TIPS FOR CHOOSING A WINE TO COOK
By Pamela Echemunor
Cooking with wine is very uncommon, but wine adds a certain zing to food with the right cheat sheet. Wine is rich and goes well with almost everything, so here are a few tips to consider on your way to mouthwatering heaven.
Know what you are planning to cook
If you are planning a meaty menu, then you need to buy it like you drink it, the more the better. You’ll be needing wine for the deglazing process of cooking. Deglazing essentially means you need a little liquid to help steam off the bits of food that are starting to stick to the bottom of a pot or pan. You can achieve deglazing with water, but wine adds a layer of flavor and complexity, and is just plain more fun to cook with. Either way the wine should be palatable.
Read the recipe
Recipes are important, even professional chefs still work with recipes to remind them of measurements and so on. Sometimes recipes may be vague i.e. “dry white wine” or it simply may read “1 cup wine”. Either way, ensure you read and follow recipe instructions carefully to avoid mistakes.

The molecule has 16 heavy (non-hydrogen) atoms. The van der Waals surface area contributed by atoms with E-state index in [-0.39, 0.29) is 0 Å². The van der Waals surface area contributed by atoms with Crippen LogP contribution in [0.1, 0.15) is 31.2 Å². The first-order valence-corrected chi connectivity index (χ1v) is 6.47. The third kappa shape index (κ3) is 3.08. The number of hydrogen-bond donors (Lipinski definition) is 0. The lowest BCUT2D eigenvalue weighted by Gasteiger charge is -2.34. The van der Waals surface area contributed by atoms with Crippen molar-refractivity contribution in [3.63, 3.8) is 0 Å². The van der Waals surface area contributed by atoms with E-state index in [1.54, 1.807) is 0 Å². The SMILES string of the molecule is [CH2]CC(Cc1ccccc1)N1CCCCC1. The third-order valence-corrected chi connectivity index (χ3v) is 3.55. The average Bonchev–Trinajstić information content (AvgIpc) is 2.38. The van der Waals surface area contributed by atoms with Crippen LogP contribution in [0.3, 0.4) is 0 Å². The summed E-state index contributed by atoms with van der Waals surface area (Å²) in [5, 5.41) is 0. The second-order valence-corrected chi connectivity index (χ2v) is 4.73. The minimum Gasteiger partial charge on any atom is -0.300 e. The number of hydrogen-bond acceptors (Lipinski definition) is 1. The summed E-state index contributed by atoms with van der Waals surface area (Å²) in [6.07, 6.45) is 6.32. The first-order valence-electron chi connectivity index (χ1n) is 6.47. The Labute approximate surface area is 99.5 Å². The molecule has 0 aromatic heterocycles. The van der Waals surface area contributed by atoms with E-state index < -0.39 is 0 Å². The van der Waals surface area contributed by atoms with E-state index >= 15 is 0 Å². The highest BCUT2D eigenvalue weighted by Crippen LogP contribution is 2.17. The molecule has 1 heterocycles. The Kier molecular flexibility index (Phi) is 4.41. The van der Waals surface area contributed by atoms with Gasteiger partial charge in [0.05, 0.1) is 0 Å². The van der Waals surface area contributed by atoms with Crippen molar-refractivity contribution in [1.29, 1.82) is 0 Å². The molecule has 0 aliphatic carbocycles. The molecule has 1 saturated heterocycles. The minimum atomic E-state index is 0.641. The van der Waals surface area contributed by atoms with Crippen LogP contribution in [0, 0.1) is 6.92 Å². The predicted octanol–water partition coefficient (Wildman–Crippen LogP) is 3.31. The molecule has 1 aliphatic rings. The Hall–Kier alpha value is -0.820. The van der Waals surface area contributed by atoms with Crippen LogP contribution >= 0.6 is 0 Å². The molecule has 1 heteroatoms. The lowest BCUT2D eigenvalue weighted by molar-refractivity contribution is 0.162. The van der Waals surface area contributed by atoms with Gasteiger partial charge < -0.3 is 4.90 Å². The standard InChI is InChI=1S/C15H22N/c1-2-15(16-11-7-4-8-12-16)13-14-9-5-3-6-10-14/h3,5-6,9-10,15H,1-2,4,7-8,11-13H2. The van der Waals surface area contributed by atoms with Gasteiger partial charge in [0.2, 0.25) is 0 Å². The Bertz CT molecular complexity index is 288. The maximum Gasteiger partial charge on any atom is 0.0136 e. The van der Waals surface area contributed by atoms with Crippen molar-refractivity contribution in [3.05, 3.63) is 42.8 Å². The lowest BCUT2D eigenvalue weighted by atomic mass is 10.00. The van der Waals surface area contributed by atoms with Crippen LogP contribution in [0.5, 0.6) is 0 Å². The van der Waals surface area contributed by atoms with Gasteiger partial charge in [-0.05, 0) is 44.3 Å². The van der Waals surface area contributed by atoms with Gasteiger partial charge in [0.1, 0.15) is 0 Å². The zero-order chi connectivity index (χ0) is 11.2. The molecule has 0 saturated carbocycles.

What is Cooking Wine
When you walk into a grocery store there are products “Cooking Wine” or it may read “Sherry Cooking Wine”. They can legally be in a grocery store because they contain little or no alcohol. They also contain salt and other additives that can add chemical nuances to your dish. So skip this option all together.
Dry vs. Sweet
Wine is in various categories and so is food. Depending on what you are cooking, for instance a spicy dish will require dry wine; For dry reds, you have more to choose from: Cabernet Sauvignon, Merlot or Pinot Noir and in some cases if a label describes its wine as fruity, that just means it has a concentrated fruit flavour, it has nothing to do with sugar. For sweeter whites wines , look for Riesling, Semillon and Muscat.
Only cook with something you like to drink
It has been said that you shouldn’t cook with a pricy bottle of wine, especially if it’s one you like to drink. When cooking wine, the characteristics change. Alcohol burns off and usually it reduces to concentrate the flavors. So concentrate a flavor you desire, don’t make an offensive sip worse by strengthening it in a dish. And always remember when in doubt ask your wine shop owner/ manager.